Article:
Skip to main content

American Dreamz

Could the American dream possibly be any more screwed up? That’s the question posed by American Dreamz and it has one heck of an answer for you. Rather than showing a genuine reflection of our current affairs it sticks the country’s collective personality in front of a fun house mirror. With each twist and turn the flaws are magnified and distorted with hilarious results.

“American Dreamz” is the number one television show in the nation. More people vote for their favorite pop-star wannabe than for their president, which some folks suspect is how the current commander in chief, President Staton, landed back in office for a second term. Any of that sound familiar? Meanwhile, a young Arabic terrorist named Omer has dreams of becoming a Broadway star. He finds himself sent to a cushy existence with his rich American relatives where he is to wait for instructions from his sleeper cell commander.

Omer inadvertently lands a spot on “American Dreamz” where he quickly becomes a favorite contender. When his cell commander learns that the President of the United States will be appearing as a guest judge, he instructs Omer to win his way to the final round and assassinate the leader of the free world in what will surely be the most glorious suicide bombing ever. Omer’s main competition is Sally Kendoo, a soulless white trash karaoke singer who has won over the libido of the show’s creator Martin Tweed. All Tweed wants is someone as soulless as he is with whom he can share his empire. Everyone has their own misshapen American dream and when those dreams collide the sparks are brighter than a 4th of July celebration.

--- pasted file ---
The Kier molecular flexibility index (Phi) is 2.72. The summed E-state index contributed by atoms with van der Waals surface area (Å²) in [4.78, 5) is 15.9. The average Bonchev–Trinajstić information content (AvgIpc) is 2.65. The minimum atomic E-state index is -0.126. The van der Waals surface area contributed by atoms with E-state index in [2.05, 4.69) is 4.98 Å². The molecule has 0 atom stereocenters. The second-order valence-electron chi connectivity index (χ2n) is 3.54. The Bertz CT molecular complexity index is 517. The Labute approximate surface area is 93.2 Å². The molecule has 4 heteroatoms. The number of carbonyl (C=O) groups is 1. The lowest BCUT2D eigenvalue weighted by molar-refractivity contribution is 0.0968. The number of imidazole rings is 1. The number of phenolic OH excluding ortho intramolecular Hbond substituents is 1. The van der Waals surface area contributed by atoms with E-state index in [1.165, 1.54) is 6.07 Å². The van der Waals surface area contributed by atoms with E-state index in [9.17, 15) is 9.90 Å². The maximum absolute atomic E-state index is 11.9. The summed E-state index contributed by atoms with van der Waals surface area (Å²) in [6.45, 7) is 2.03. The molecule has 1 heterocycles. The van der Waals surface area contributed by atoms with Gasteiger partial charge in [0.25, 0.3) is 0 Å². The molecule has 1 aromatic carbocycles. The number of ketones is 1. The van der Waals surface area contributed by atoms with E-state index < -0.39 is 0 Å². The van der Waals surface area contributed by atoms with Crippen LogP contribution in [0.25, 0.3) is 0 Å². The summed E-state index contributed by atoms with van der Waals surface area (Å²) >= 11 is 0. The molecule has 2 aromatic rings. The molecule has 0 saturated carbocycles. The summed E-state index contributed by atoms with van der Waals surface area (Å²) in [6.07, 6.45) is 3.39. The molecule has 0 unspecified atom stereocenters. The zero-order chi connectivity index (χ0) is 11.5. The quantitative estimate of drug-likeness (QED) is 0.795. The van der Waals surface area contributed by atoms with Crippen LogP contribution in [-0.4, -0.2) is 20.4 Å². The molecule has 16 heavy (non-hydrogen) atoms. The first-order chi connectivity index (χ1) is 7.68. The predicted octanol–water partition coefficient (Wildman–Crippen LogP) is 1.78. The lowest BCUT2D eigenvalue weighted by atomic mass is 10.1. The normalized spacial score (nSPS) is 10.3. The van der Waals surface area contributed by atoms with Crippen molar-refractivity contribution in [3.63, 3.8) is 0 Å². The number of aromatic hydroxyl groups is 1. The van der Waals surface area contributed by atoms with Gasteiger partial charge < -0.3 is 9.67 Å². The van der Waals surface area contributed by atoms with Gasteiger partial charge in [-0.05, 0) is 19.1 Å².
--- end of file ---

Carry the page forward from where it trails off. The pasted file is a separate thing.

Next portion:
Writer and director Paul Weitz has crafted a comedy that entertains without getting out of control. He doesn’t have anything to tell us we don’t already know or feel, so he restates the obvious with a sly smile and a wink in the hopes we’ll catch a new glimpse of how bizarre our pop culture reality has gotten. He plays a witty balancing act, sticking to the non-PC parody side of comedy without dipping too deeply into the kinds of satire that would put a lot people off. The movie’s bark is worse than its bite, but it’s more like the sound of a laughing hyena.

The gut-busting moments of hilarity are sparse but there’s a steady stream of jokes, bits and over the top plot lines to keep the comedy moving along. I felt as though I was watching a Mel Brooks movie baked into an American Pie with a little bit of food for thought on the side. Not too much thinking though, lest we be left with socio-political heartburn.

The cast slip into their warped stereotype and caricature roles with ease. Dennis Quaid once again exhibits his flexibility as the slightly dim but good spirited President Staton. Going beyond simply mimicking our current head of state, he could be any one of a number of government officials who get their info through filtered sound bytes instead of looking at the reality the rest of us have to live in. Hugh Grant does his best to not be Hugh Grant but his turn as Martin Tweed feels like you’re watching the evil twin of all the nice guys he’s ever played. The real star of the show is relative newcomer Sam Golzari. His turn as Omer is pure understated comic genius. How else can I describe someone who can do the perfect awkward moon walk in a Michael Jackson outfit while singing show tunes in an Arabic accent, all with a straight face?

The down side is that in ten years American Dreamz will have lost all its relevancy. It’s attached at the hip with our current reality and will no doubt quickly fade into cinematic oblivion. For now it’s an entertaining movie that’s not afraid to call things like it sees them and offers us a chance to laugh at some of our collective national absurdities. You won’t realize how far under your skin it’s gotten until you catch yourself singing the theme song on your way out of the theater.